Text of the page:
Impact of COVID-19 on access to and delivery of sexual and reproductive healthcare services in countries with universal healthcare systems: A systematic review


OBJECTIVES: The COVID-19 pandemic has caused unforeseen impacts on sexual and reproductive healthcare (SRH) services worldwide, and the nature and prevalence of these changes have not been extensively synthesized. We sought to synthesise reported outcomes on the impact of COVID-19 on SRH access and delivery in comparable countries with universal healthcare systems. METHODS: Following PRISMA guidelines, we searched MEDLINE, Embase, PsycInfo, and CINAHL from January 1st, 2020 to June 6th, 2023. Original research was eligible for inclusion if the study reported on COVID-19 and SRH access and/or delivery. Twenty-eight OECD countries with comparable economies and universal healthcare systems were included. We extracted study characteristics, participant characteristics, study design, and outcome variables. The methodological quality of each article was assessed using the Quality Assessment with Diverse Studies (QuADS) tool. The Preferred Reporting Items for Systematic Reviews and Meta-analyses (PRISMA) guidelines were followed for reporting the results. This study was registered on PROSPERO (#CRD42021245596). SYNTHESIS: Eighty-two studies met inclusion criteria. Findings were qualitatively synthesised into the domains of: antepartum care, intrapartum care, postpartum care, assisted reproductive technologies, abortion access, gynaecological care, sexual health services, and HIV care. Research was concentrated in relatively few countries. Access and delivery were negatively impacted by a variety of factors, including service disruptions, unclear communication regarding policy decisions, decreased timeliness of care, and fear of COVID-19 exposure. Across outpatient services, providers favoured models of care that avoided in-person appointments. Hospitals prioritized models of care that reduced time and number of people in hospital and aerosol-generating environments. CONCLUSIONS: Overall, studies demonstrated reduced access and delivery across most domains of SRH services during COVID-19. Variations in service restrictions and accommodations were heterogeneous within countries and between institutions. Future work should examine long-term impacts of COVID-19, underserved populations, and underrepresented countries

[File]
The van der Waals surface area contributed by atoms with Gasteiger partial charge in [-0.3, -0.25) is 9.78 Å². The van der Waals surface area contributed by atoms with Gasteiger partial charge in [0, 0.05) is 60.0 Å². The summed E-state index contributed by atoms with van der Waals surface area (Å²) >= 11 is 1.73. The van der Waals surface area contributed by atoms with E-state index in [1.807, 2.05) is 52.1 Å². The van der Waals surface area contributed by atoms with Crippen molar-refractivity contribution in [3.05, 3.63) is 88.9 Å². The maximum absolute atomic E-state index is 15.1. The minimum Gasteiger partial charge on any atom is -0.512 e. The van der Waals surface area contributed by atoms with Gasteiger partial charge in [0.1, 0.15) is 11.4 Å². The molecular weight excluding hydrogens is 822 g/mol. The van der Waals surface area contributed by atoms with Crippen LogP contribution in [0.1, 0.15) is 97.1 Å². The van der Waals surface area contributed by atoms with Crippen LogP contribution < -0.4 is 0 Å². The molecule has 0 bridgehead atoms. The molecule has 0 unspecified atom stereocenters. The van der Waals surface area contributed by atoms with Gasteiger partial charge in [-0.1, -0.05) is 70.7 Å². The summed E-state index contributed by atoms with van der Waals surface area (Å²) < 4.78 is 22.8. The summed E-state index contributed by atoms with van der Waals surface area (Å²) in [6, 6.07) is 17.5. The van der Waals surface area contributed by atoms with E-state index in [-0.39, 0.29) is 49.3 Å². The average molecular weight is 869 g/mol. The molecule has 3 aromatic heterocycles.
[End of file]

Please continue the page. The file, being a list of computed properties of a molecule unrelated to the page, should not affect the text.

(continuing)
Tam MW, Davis VH, Ahluwalia M, Lee RS, Ross LE




  • Population(s)
    • General HIV- population
  • Prevention, Engagement and Care Cascade
    • Engagement and Care Cascade
  • Engagement and Care Cascade
    • Linkage/engagement in care
    • Retention in care
  • Co-infections
    • Other
  • Health Systems
    • Delivery arrangements


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